(b) It is possible to predict the nature of a chemical bond formed by knowing the electronegativities of the atoms involved in a molecule. The bond will be highly polar if the difference in electronegativities between two atoms is large. An ionic bond is formed when an electron is completely transferred from one atom to another.

The following formula can be used to calculate the percentage of ionic character:

(c) It is beneficial to understand the symmetry of the molecule. Despite having two or more polar bonds, symmetrical molecules have zero dipole moment.

In the case of BeF2, for example, the dipole moment is zero. This is due to the fact that the two equal bond dipoles point in opposite directions and cancel each other out.

(d) Differentiate between cis- and trans-isomers. Dipole moment measurements aid in the differentiation of cis- and trans-isomers because the ds-isomer has a higher dipole moment than the trans isomer.

(e) Distinguish between ortho, meta and para isomers. Dipole moment measurements aid in the differentiation of o-, m-, and p-isomers because the dipole moment of the p-isomer is zero and that of the o-isomers is greater than that of the m-isomer.

(ii) The bond moments and the resultant dipole moment in CO2, NF3 and CHCI3.

2. Use the molecular orbital energy level diagram to show that N2 would be expected to have a triple bond, F2, a single bond and Ne2, no bond.

Answer.

Formation of N2 molecule:

Electronic configuration is- σ1s2, σ∗1s2, σ2s2, σ∗2s2, π2px2 = π2py2, σ2pz2

Here, Nb = 10, Na = 4
Hence, Bond Order = ½ (Nb – Na) = ½ (10 – 4) = 3
Bond order indicates the number of bonds in diatomic molecule is 3. Hence, the molecule has TripleBond.

Formation of F2 molecule:

Electronic configuration is- σ1s2, σ∗1s2, σ2s2, σ∗2s2, σ2pz2, π2px2 = π2py2, π*2px2 = π*2py2

Here, Nb = 10, Na = 8
Hence, Bond Order = ½ (Nb – Na) = ½ (10 – 8) = 1
Bond order indicates the number of bonds in diatomic molecule is 1. Hence, the molecule has a Single Bond.

Formation of Ne2 molecule:

Electronic configuration is- σ1s2, σ∗1s2, σ2s2, σ∗2s2, σ2pz2, π2px2 = π2py2, π*2px2 = π*2py2, σ*2pz2

Here, Nb = 10, Na = 10
Hence, Bond Order = ½ (Nb – Na) = ½ (10 – 10) = 0
Bond order indicates the number of bonds in diatomic molecule is 0. Hence, the molecule has no bond.

3. Briefly describe the valence bond theory of covalent bond formation by taking an example of hydrogen. How can you interpret energy changes taking place in the formation of dihydrogen?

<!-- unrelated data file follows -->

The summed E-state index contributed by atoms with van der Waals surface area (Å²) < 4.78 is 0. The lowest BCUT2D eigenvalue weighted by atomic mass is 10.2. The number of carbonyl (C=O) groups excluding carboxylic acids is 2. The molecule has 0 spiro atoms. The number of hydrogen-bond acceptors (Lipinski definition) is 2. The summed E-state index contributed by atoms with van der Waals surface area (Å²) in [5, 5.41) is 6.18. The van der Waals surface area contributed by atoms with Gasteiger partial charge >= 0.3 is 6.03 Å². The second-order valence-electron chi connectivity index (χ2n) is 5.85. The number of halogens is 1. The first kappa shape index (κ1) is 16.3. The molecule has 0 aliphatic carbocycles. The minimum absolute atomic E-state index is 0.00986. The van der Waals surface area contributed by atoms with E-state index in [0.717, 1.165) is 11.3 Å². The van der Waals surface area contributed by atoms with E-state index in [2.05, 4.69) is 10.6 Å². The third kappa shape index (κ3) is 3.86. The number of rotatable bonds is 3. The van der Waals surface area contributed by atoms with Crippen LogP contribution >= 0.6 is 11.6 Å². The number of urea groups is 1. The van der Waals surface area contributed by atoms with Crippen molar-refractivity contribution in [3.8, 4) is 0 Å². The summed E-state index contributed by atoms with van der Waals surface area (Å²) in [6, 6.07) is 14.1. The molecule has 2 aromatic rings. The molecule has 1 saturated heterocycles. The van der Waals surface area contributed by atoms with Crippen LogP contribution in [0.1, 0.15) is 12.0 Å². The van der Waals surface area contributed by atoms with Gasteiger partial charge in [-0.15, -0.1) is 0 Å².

Answer.

Heitler and London proposed the valence bond theory in 1927. Later, in 1931, L. Pauling and J.C. Slater improved and developed it. The valence bond theory is based on knowledge of atomic orbitals and electronic configurations of elements, atomic orbital overlap criteria, and molecule stability.

The key concepts of valence bond theory are as follows:

(i) Atoms retain their identity even after the molecule is formed.

(ii) As the two atoms approach each other, the bond is formed by the interaction of only the valence electrons. The inner electrons are not involved in the formation of the bond.

(iii) Only the valence electrons of each bonded atom lose their identity during bond formation remain unaffected.

(iv) Bond stability is explained by the fact that bond formation is accompanied by the release of energy. At a certain distance between the atoms, the molecule has the least amount of energy. This is known as intemuclear distance. The stronger the bond formed, the greater the decrease in energy.

Consider the following two hydrogen atoms: A and B. Assume they are approaching each other, and their nuclei are NA and NB, respectively, and their electrons are eA and eB.

Assume that the two atoms are at a great distance from each other and that there is no interaction between them. They are now thought to be approaching each other, and new attractive and repulsive forces begin to operate.

We now understand that attractive forces exist between:

  • Nucleus of one atom and its own electron, i.e., NA – eA and NB – eB.
  • Nucleus of one atom and electron of another atom NA – eB and NB – eA.

Similarly, repulsive forces emerge between

  • two atoms’ electrons eA – eB
  • two atoms’ nuclei NA – NB

It has been discovered that the magnitude of the new attractive force is greater than the magnitude of the new repulsive forces. As a result, two atoms approach each other, reducing potential energy. Eventually, the net force of attraction equals the net force of repulsion, and the system acquires the least amount of energy. Two hydrogen atoms are said to be bonded together at this point to form a stable molecule with a bond length of 74pm.

Since the energy is released when the bond between two hydrogen atoms is formed, the hydrogen molecule is more stable than isolated hydrogen atoms. The energy released in this way is known as the bond enthalpy, and it corresponds to the minimum in the figure’s curve. In contrast, it takes 435.8kJ of energy to dissociate one mole of H2 molecule.

Potential energy curve for the formation of an H2 molecule as a function of H atom internuclear distance. The curve’s minimum corresponds to the most stable state of H2.

4. Describe hybridization in the case of PCl5 and SF6. The axial bonds are longer as compared to equatorial bonds in PCl5 whereas in SF6, both axial bonds and equatorial bonds have the same bond length. Explain.

Answer.

The ground state electronic configuration of P (15)- 1s2 2s2 3s2 3p3 3d0

The excited state outer electronic configuration- 1s2 2s2 3s1 3p3 3d1


Three P – Cl bonds are equatorial bonds because they are in the same plane and form a 120° angle with each other. The remaining two P – Cl bonds, one above and one below the equatorial plane, form a 90° angle with the plane. These are known as axial bonds. Because axial bond pairs experience more repulsive interaction than equatorial bond pairs, axial bonds have been found to be slightly longer and thus slightly weaker than equatorial bonds, making PCl5 molecules more reactive.